The editors offer the convoluted argument that the Bush White House has caved in to pressure from Senate Democrats, led by Senate Armed Services Committee chairman Carl Levin (D-Mich.). "There's a rumor going around," they write with disdainful sarcasm, "that Robert Gates is the Secretary of Defense. We'd like to request official confirmation, because based on recent evidence the man running the Pentagon is Democratic Senator Carl Levin of Michigan. For that matter, is George W. Bush still President?"

What the neoconservatives on the Journal editorial board don't wish to admit, is that General Pace and outgoing vice chair Adm. Edmund Giambastiani, have been so tainted by the fiasco in Iraq, and their failure to adequately stand up to then-Secretary of Defense Donald Rumsfeld, that the uniformed military leadership, along with many sane members of the Congress on both sides of aisle, fear that they will cave in again, if Cheney gets his way, and orders are issued to bomb Iran. According to sources close to senior active duty U.S. military commanders, there is greater confidence that the chairman-nominee, Adm. Michael Mullen, will stand up against White House pressures and resist another, even more disastrous military misadventure in the Persian Gulf or elsewhere.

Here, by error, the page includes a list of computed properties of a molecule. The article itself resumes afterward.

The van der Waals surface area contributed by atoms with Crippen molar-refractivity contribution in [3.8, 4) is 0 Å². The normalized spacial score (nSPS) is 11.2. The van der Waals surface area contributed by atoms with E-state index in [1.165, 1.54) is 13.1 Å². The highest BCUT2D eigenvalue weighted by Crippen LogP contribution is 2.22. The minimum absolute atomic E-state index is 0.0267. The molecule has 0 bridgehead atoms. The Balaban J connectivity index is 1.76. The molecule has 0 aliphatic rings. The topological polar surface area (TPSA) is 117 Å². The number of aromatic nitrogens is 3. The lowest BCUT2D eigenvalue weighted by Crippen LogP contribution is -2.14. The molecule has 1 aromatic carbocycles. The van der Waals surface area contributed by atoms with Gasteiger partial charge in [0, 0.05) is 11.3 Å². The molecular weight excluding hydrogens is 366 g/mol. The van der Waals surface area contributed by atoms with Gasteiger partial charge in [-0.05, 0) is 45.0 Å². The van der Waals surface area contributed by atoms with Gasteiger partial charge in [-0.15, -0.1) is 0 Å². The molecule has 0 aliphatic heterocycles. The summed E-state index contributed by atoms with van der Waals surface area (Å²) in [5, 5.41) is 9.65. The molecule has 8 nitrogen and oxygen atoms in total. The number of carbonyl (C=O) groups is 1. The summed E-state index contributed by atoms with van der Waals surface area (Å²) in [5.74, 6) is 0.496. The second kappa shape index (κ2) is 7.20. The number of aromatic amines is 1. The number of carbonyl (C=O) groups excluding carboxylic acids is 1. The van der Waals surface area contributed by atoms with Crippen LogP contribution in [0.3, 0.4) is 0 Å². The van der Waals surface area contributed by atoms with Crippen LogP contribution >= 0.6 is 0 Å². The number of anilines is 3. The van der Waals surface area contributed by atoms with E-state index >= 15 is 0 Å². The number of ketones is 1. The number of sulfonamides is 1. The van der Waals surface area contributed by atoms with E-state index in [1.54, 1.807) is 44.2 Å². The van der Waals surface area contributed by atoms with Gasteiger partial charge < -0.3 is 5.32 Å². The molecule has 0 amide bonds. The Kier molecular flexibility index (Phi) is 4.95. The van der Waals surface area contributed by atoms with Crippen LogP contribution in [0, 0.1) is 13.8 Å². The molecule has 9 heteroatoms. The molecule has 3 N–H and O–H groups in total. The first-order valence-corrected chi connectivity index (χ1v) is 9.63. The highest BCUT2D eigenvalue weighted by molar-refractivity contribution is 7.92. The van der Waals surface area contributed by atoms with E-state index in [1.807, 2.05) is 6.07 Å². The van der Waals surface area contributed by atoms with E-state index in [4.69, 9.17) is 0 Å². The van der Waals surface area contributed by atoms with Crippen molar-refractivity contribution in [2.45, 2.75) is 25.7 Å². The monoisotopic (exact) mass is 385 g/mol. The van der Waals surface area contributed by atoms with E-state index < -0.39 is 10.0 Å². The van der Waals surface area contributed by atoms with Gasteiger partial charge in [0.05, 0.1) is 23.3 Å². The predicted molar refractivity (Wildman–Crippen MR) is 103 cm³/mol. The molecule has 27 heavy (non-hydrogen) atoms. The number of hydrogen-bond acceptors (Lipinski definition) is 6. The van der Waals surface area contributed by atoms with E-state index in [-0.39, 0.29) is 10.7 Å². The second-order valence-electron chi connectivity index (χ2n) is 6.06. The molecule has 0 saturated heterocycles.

CIA Contractors May Get a Trimming

June 11 (EIRNS)—The Senate Select Committee on Intelligence reported last week that since 9/11, the number of full-time employees in the intelligence community has increased by 20%. Since the various governmental intelligence agencies were not adequately funded to allow them to add personnel, the agencies used contractors to avoid personnel caps, effectively increasing the proportion and influence of private sector operatives in the intelligence community.

For example, the newest Pentagon intelligence agency, the Counterintelligence Field Activity, which was set up in February 2002 to coordinate Defense Department counterterrorism and counterintelligence, was staffed 70% last year by the private sector.

After the CIA was downsized in the 1990s, contract workers now make up about a third of the agency's workforce. The Washington Post reports today that the agency has announced plans to trim about 10% of its contract workers by October 2008.

More to the point of challenging the Rohatyn-Shultz privatizing drive is a House Select Committee on Intelligence report which states that there is "no clear definition of what functions are 'inherently governmental' and as a result where ... contractors [are] performing inherently governmental functions." It ordered a review of "the effect of contractors on the intelligence community workforce" and a report on contractors "found to have committed fraud or failure to perform on a contract."